And i don’t agree with you on the syntax :slight_smile: It is a pretty concise syntax in the field of functional programming, and not as bloated by symbols as Lisp could be.

I’ve heard that before, but then even more people don’t use Objective CAML at all, so we may infer from this that the OO features are especially worth checking out! It’s sure a breath of fresh air after mucking around in the more popular OO languages.

The syntax problem that comes to mind is the way “;” joins statements, which becomes confusing and possibly counter-intuitive at the end of nested blocks. The alternative syntax compiler documentation gets into this and more: The revised syntax


Rumor has it that the Haiku Beta 1 will be arriving early Spring timeframe. The platform is stabilizing and we are putting together a list of supported applications, development tools, demos, to showcase Beta 1 and Haiku itself. What are the chances we could demo an early version of GHC?

Couldn’t say, really. There seem to be a couple other people interested in working on Haskell GHC, who for one thing I guess are more interested than I have been in trying to get it integrated into the standard platform application support system. So … there’s a minor issue with no apparent resolution that’s holding things up there, but maybe there’s potential there for GHC to be a supported Haiku thing. At some point; probably in time for that Beta.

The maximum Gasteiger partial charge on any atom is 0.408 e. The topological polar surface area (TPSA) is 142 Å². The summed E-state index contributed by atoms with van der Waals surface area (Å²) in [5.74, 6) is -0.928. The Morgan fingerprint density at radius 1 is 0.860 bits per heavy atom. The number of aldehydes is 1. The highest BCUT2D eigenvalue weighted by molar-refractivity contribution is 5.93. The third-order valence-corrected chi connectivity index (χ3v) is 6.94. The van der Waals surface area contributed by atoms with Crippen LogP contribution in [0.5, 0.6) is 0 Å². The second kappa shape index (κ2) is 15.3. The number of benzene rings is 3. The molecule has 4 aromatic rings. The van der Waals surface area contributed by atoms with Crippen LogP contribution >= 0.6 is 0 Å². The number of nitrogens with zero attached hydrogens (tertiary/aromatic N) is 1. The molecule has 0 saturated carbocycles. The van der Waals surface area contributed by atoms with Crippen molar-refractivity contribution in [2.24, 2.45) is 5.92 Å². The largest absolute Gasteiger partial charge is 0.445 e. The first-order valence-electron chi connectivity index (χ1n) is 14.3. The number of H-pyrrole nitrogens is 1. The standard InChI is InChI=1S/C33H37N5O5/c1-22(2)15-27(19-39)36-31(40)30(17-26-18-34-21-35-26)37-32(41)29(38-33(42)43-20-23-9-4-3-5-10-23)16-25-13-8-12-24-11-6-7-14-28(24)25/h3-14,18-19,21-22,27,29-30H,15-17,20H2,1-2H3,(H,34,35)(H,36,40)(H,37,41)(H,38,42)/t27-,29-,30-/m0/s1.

I don’t picture it making a very interesting demo, though. Haskell’s just a programming language, that runs on Intel Haiku. It can call “foreign” entry points (i.e., C), but doesn’t directly support C++, so BeOS API functionality has to come through wrappers. It would be crazy to push it as some kind of solution. What’s really excellent about Haiku here is that GHC could be built at all, which wasn’t the case on BeOS. Mainly because Haiku supports gcc 4.

Please complete the compiler. I want to compile pandoc. I NEED to compile pandoc.

pandoc - wow